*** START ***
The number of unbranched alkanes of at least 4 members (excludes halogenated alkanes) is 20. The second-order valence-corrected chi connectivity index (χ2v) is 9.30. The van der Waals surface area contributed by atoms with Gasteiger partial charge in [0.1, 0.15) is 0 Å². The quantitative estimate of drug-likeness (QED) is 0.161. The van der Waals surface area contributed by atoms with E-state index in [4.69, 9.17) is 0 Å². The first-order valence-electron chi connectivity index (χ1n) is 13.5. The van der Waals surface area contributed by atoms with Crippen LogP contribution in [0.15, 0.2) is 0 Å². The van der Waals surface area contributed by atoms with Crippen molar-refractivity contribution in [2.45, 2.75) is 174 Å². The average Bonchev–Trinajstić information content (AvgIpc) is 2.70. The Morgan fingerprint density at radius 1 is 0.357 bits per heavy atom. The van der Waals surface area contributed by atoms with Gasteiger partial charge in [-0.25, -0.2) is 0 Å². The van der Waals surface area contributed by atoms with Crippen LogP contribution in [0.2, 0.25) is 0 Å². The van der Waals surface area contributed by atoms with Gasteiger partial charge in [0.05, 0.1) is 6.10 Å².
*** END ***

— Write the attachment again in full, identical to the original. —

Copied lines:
The number of unbranched alkanes of at least 4 members (excludes halogenated alkanes) is 20. The second-order valence-corrected chi connectivity index (χ2v) is 9.30. The van der Waals surface area contributed by atoms with Gasteiger partial charge in [0.1, 0.15) is 0 Å². The quantitative estimate of drug-likeness (QED) is 0.161. The van der Waals surface area contributed by atoms with E-state index in [4.69, 9.17) is 0 Å². The first-order valence-electron chi connectivity index (χ1n) is 13.5. The van der Waals surface area contributed by atoms with Crippen LogP contribution in [0.15, 0.2) is 0 Å². The van der Waals surface area contributed by atoms with Crippen molar-refractivity contribution in [2.45, 2.75) is 174 Å². The average Bonchev–Trinajstić information content (AvgIpc) is 2.70. The Morgan fingerprint density at radius 1 is 0.357 bits per heavy atom. The van der Waals surface area contributed by atoms with Gasteiger partial charge in [-0.25, -0.2) is 0 Å². The van der Waals surface area contributed by atoms with Crippen LogP contribution in [0.2, 0.25) is 0 Å². The van der Waals surface area contributed by atoms with Gasteiger partial charge in [0.05, 0.1) is 6.10 Å².